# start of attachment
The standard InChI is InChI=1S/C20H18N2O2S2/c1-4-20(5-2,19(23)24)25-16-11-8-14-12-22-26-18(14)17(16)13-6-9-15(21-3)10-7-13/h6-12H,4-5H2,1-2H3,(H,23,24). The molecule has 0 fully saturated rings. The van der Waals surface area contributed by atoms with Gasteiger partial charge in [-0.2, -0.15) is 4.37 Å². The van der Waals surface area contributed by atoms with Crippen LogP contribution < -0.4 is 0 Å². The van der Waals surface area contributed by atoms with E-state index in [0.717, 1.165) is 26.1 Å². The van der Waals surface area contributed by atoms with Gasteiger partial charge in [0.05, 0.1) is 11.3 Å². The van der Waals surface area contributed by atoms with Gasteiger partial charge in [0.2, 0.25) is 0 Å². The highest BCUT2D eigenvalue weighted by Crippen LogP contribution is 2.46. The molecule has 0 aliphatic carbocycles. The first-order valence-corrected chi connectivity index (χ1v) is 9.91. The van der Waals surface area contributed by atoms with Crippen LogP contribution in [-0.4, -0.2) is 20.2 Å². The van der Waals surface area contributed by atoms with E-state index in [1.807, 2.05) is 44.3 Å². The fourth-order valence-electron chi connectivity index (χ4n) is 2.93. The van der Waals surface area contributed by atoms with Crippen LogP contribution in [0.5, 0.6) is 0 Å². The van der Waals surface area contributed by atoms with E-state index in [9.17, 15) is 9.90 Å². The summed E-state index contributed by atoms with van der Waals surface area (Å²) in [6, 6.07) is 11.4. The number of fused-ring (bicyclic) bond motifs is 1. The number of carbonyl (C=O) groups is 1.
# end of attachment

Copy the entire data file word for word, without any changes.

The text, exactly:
The standard InChI is InChI=1S/C20H18N2O2S2/c1-4-20(5-2,19(23)24)25-16-11-8-14-12-22-26-18(14)17(16)13-6-9-15(21-3)10-7-13/h6-12H,4-5H2,1-2H3,(H,23,24). The molecule has 0 fully saturated rings. The van der Waals surface area contributed by atoms with Gasteiger partial charge in [-0.2, -0.15) is 4.37 Å². The van der Waals surface area contributed by atoms with Crippen LogP contribution < -0.4 is 0 Å². The van der Waals surface area contributed by atoms with E-state index in [0.717, 1.165) is 26.1 Å². The van der Waals surface area contributed by atoms with Gasteiger partial charge in [0.05, 0.1) is 11.3 Å². The van der Waals surface area contributed by atoms with Gasteiger partial charge in [0.2, 0.25) is 0 Å². The highest BCUT2D eigenvalue weighted by Crippen LogP contribution is 2.46. The molecule has 0 aliphatic carbocycles. The first-order valence-corrected chi connectivity index (χ1v) is 9.91. The van der Waals surface area contributed by atoms with Crippen LogP contribution in [-0.4, -0.2) is 20.2 Å². The van der Waals surface area contributed by atoms with E-state index in [1.807, 2.05) is 44.3 Å². The fourth-order valence-electron chi connectivity index (χ4n) is 2.93. The van der Waals surface area contributed by atoms with Crippen LogP contribution in [0.5, 0.6) is 0 Å². The van der Waals surface area contributed by atoms with E-state index in [9.17, 15) is 9.90 Å². The summed E-state index contributed by atoms with van der Waals surface area (Å²) in [6, 6.07) is 11.4. The number of fused-ring (bicyclic) bond motifs is 1. The number of carbonyl (C=O) groups is 1.